Jim Carrey recently gave an incredible commencement speech at Maharishi University, and I highly recommend watching it on Youtube if you haven’t seen it already. The whole thing is pretty inspirational and of course highly entertaining, but there was one quote in particular that has stuck with me.
He talks about fear and how we each get to choose how much of a role it plays in our lives. He goes on to state that “so many of us choose our path out of fear disguised as practicality.” Fear disguised as practicality. I love that.
When people tell me that I’m lucky, some even joking that they hate me because of what I’m doing with my life, they don’t realize that they have the option of being just as “lucky”. They have dreams that they consider to be impractical, and so they have made a conscious choice to pursue something safer. Something more widely accepted by society. But they can choose differently.
I believe that it is an act of loving yourself to be confident enough in your own voice to use it, and to be confident enough to choose your own path, even if it strays from the one that others have drawn out for you. But too many people don’t use their voice. They speak, but it is someone else who is talking for them. They choose to let someone else dictate their life path, and they do it out of fear.
Chasing a dream is a choice made by someone who chose to overcome that fear of failure and the fear of rejection. To overcome the fear of others’ disapproval. Honestly, there is always going to be someone who disapproves of what you’re doing. And I just think the greatest injustice is having the person who disapproves of what you’re doing . . . be you.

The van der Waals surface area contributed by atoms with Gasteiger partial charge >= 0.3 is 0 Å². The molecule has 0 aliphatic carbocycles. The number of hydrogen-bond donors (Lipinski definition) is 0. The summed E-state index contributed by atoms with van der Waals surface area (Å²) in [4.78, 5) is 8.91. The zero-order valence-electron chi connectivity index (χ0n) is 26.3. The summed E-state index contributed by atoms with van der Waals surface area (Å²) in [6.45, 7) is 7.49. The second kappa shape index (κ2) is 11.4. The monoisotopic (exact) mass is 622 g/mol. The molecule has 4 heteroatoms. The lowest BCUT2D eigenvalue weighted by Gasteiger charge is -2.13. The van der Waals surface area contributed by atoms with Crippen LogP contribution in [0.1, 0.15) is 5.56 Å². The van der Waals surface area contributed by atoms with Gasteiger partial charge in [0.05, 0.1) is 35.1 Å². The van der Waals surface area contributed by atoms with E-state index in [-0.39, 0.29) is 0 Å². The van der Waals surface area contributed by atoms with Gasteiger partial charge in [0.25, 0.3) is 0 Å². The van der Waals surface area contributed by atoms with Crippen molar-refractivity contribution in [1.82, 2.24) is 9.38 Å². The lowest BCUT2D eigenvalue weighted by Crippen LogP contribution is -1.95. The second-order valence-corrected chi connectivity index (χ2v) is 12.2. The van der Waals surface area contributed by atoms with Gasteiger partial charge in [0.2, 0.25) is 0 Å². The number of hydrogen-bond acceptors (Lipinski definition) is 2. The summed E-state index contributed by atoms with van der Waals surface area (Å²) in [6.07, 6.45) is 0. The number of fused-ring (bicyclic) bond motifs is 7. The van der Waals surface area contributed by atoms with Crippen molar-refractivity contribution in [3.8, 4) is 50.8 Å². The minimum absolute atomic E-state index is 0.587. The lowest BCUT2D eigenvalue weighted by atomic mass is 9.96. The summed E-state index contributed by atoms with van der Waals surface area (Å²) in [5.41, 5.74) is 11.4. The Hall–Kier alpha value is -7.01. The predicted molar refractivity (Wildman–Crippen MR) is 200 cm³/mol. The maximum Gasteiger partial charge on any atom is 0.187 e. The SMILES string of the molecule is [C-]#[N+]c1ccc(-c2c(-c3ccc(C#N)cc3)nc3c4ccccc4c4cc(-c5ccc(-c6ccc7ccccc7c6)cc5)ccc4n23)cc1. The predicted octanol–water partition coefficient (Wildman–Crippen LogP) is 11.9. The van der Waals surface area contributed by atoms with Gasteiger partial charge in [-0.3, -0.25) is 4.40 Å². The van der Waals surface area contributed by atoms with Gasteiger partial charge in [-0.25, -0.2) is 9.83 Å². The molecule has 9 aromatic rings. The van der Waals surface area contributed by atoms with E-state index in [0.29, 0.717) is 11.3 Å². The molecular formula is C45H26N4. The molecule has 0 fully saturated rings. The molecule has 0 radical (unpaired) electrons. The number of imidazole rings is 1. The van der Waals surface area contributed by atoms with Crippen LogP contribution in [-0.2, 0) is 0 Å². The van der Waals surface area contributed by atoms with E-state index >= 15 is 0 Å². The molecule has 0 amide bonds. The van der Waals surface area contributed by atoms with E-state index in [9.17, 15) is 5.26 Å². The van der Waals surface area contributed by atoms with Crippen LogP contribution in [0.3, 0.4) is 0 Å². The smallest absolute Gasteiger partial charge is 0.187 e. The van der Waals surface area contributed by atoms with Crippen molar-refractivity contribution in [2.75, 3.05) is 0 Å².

it's a journey, not a destination
I have been exceptionally naive about a lot of things in my life. For example, I used to wholeheartedly believe that swallowing a watermelon seed would result in an entire watermelon growing in my stomach. Similarly, I believed an apple seed would result in the growth of an apple in my stomach, and an orange seed the growth of an orange. Basically, I was terrified of fruit for the majority of my adolescence.
Then there was the time that I broke my wrist and, in order to play in soccer games, I had to wrap my cast in bubble wrap to make it softer. I naively believed my older brother when he told me that the only way I could test to see if the cast would pass referee inspection was to hit myself in the face with it as hard as I could. To this day, I still remember his laughter and my pounding head, not to mention my wounded pride.